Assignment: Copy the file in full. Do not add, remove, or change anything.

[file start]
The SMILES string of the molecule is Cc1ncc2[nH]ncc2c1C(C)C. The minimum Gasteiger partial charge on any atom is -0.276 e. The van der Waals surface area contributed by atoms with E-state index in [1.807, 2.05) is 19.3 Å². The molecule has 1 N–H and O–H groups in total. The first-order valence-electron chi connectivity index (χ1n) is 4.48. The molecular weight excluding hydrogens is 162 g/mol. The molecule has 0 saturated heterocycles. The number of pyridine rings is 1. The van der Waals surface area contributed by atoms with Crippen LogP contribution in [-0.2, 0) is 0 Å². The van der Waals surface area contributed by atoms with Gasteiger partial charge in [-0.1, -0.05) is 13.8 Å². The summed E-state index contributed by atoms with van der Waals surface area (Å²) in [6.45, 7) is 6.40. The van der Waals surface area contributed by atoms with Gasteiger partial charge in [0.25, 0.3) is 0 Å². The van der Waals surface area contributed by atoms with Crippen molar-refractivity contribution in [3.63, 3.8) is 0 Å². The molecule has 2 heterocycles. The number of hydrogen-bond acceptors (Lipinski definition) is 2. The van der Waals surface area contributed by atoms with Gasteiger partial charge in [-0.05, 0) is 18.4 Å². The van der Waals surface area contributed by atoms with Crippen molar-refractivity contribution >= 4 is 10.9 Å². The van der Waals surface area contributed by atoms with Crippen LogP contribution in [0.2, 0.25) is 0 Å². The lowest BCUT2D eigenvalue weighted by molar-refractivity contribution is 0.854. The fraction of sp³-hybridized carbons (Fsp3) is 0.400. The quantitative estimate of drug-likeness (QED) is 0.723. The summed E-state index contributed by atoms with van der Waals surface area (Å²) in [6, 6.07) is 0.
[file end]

The SMILES string of the molecule is Cc1ncc2[nH]ncc2c1C(C)C. The minimum Gasteiger partial charge on any atom is -0.276 e. The van der Waals surface area contributed by atoms with E-state index in [1.807, 2.05) is 19.3 Å². The molecule has 1 N–H and O–H groups in total. The first-order valence-electron chi connectivity index (χ1n) is 4.48. The molecular weight excluding hydrogens is 162 g/mol. The molecule has 0 saturated heterocycles. The number of pyridine rings is 1. The van der Waals surface area contributed by atoms with Crippen LogP contribution in [-0.2, 0) is 0 Å². The van der Waals surface area contributed by atoms with Gasteiger partial charge in [-0.1, -0.05) is 13.8 Å². The summed E-state index contributed by atoms with van der Waals surface area (Å²) in [6.45, 7) is 6.40. The van der Waals surface area contributed by atoms with Gasteiger partial charge in [0.25, 0.3) is 0 Å². The van der Waals surface area contributed by atoms with Crippen molar-refractivity contribution in [3.63, 3.8) is 0 Å². The molecule has 2 heterocycles. The number of hydrogen-bond acceptors (Lipinski definition) is 2. The van der Waals surface area contributed by atoms with Gasteiger partial charge in [-0.05, 0) is 18.4 Å². The van der Waals surface area contributed by atoms with Crippen molar-refractivity contribution >= 4 is 10.9 Å². The van der Waals surface area contributed by atoms with Crippen LogP contribution in [0.2, 0.25) is 0 Å². The lowest BCUT2D eigenvalue weighted by molar-refractivity contribution is 0.854. The fraction of sp³-hybridized carbons (Fsp3) is 0.400. The quantitative estimate of drug-likeness (QED) is 0.723. The summed E-state index contributed by atoms with van der Waals surface area (Å²) in [6, 6.07) is 0.